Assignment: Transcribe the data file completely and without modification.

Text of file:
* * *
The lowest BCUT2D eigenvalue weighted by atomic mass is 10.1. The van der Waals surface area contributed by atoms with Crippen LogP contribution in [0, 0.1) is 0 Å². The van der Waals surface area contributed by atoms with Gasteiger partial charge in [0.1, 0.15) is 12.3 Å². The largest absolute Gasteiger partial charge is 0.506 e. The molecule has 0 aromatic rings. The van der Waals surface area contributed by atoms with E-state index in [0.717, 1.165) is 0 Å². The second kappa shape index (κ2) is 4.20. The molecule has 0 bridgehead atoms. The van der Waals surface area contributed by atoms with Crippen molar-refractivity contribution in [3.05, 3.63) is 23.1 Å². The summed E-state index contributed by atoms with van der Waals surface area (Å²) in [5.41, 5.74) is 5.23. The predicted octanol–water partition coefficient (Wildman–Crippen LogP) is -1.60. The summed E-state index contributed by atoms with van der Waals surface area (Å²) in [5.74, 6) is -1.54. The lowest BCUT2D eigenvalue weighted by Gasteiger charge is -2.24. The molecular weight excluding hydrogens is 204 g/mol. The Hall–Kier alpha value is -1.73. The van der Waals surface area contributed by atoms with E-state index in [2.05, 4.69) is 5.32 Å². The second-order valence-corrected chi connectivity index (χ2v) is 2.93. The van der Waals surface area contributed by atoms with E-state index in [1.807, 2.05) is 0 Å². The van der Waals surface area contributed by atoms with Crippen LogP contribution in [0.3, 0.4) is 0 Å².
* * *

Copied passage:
The lowest BCUT2D eigenvalue weighted by atomic mass is 10.1. The van der Waals surface area contributed by atoms with Crippen LogP contribution in [0, 0.1) is 0 Å². The van der Waals surface area contributed by atoms with Gasteiger partial charge in [0.1, 0.15) is 12.3 Å². The largest absolute Gasteiger partial charge is 0.506 e. The molecule has 0 aromatic rings. The van der Waals surface area contributed by atoms with E-state index in [0.717, 1.165) is 0 Å². The second kappa shape index (κ2) is 4.20. The molecule has 0 bridgehead atoms. The van der Waals surface area contributed by atoms with Crippen molar-refractivity contribution in [3.05, 3.63) is 23.1 Å². The summed E-state index contributed by atoms with van der Waals surface area (Å²) in [5.41, 5.74) is 5.23. The predicted octanol–water partition coefficient (Wildman–Crippen LogP) is -1.60. The summed E-state index contributed by atoms with van der Waals surface area (Å²) in [5.74, 6) is -1.54. The lowest BCUT2D eigenvalue weighted by Gasteiger charge is -2.24. The molecular weight excluding hydrogens is 204 g/mol. The Hall–Kier alpha value is -1.73. The van der Waals surface area contributed by atoms with E-state index in [2.05, 4.69) is 5.32 Å². The second-order valence-corrected chi connectivity index (χ2v) is 2.93. The van der Waals surface area contributed by atoms with E-state index in [1.807, 2.05) is 0 Å². The van der Waals surface area contributed by atoms with Crippen LogP contribution in [0.3, 0.4) is 0 Å².